CRE­ATIVE MUSE

RICHARD MILLE WRITES ABOUT WATCHES FOR WOMEN

Plaza Watch International - - Contents - Wor d s RICHARD MILLE

From my view­point,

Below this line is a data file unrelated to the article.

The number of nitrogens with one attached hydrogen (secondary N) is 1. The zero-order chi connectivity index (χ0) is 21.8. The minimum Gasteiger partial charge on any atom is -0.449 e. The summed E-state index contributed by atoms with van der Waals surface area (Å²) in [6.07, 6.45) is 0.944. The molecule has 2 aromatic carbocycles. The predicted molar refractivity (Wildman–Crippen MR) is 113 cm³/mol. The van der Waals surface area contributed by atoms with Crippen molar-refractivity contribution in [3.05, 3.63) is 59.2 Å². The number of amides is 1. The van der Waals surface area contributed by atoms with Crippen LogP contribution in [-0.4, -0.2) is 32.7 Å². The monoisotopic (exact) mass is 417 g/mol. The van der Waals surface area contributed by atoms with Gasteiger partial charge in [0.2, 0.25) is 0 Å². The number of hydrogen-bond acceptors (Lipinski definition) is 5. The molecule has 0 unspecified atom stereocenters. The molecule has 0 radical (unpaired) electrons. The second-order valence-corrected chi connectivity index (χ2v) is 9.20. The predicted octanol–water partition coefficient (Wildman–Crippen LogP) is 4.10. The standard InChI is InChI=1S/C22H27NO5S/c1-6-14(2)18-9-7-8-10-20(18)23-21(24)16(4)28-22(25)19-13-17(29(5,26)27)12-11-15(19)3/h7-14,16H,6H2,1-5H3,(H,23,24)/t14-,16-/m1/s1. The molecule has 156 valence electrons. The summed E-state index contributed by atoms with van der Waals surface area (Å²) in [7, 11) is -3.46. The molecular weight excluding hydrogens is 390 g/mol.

hu­man cre­ativ­ity cov­ers the en­tire gamut. From re­fined, highly tech­ni­cal prod­ucts like wrist­watches and ex­treme sports cars, through to prod­ucts of a more or­ganic na­ture, such as ex­quis­ite food and wines, or cre­ations from the worlds of art, lit­er­a­ture, ar­chi­tec­ture and de­sign. All this within a seam­less shift­ing of ac­cents, and I refuse to ac­cept any bound­aries within th­ese man­i­fes­ta­tions of hu­man ex­pres­sion. Sim­ply put, cre­ativ­ity rep­re­sents the very essence of living, of life it­self. Within this con­text, women’s watches of­fer very spe­cial pos­si­bil­i­ties to me for the sim­ple fact that they com­bine the me­chan­i­cal with the beau­ti­ful in a very flow­ing and or­ganic, unique man­ner. The tastes and de­sires of women are al­ways chang­ing and de­vel­op­ing in new di­rec­tions with ev­ery pass­ing year; this is not some­thing new and it makes the cre­ative as­pect even more chal­leng­ing for me, which I en­joy, be­cause I thrive on such cre­ative chal­lenges. In that vein I be­lieve it is true to say that to­day’s woman has more pos­si­bil­i­ties in ca­reers and per­sonal style at her dis­posal than ever be­fore, and there­fore has very high ex­pec­ta­tions about what she likes and why. Imag­ine... it was only some 30 years ago, when the idea of a fe­male pi­lot or driver was al­most un­think­able. Women man­agers were great rar­i­ties; I could give you a dozen ex­am­ples like th­ese from the past. And this change has also deeply af­fected the way women view ca­reers, fash­ion, and life­styles, right down to their tastes in cars and watches to­day. The me­chan­i­cal na­ture of a time­piece is no longer some­thing for a woman to ig­nore; women to­day want time­pieces that are beau­ti­ful but si­mul­ta­ne­ously me­chan­i­cal and tech­ni­cal. A con­tem­po­rary woman is keenly aware that the so­phis­ti­cated and tech­ni­cal na­ture of a me­chan­i­cal watch also can ex­press a lot about her­self. In other words, this ‘hid­den’ el­e­ment, the me­chan­i­cal in­te­rior of the watch, has in re­cent years be­come a recog­nis­able value for women. A part of the watch’s to­tal qual­ity and per­son­al­ity, and there­fore part of what it says about you. This is the main rea­son that I pro­moted me­chan­i­cal watches for women within the first few years of my brand’s in­cep­tion. For that rea­son I of­fer them a whole range of choices, start­ing from the purely tech­ni­cal ti­ta­nium woman’s RM 007 through to fully set ver­sions of the same model in 18-karat red or white gold. More ex­treme ver­sions of cre­ative artistry in stone set­ting, with the jew­ellery as­pect in­te­grated right into the mech­a­nism of watch, can be found in such time­pieces as the newly re­leased RM 26-01 Panda, or the limited RM 018 Hom­mage a Boucheron. That par­tic­u­lar watch set a philo­soph­i­cal stan­dard through the cre­ation of wheels from var­i­ous kinds of pre­cious and semi-pre­cious stones for its mech­a­nism – a world’s first. It is in essence a high jew­ellery piece with­out any stones on its ex­te­rior, like a per­sonal se­cret that only the owner will know. All the jew­ellery is in­side the watch in that time­piece. I think it’s fair to say that for me, jew­ellery watches for women are a kind of ul­ti­mate chal­lenge, be­cause the cre­ative im­pulses be­hind plac­ing stone set fig­ures such as a Celtic knot, snakes, a phoenix, dragons, pan­das, as used in sev­eral pieces in my col­lec­tion, all ac­tu­ally re­quire a high amount of tech­ni­cal en­gi­neer­ing to ac­com­plish, yet they are at the same time highly cre­ative and artis­tic ex­pres­sions of the watch­maker’s art.

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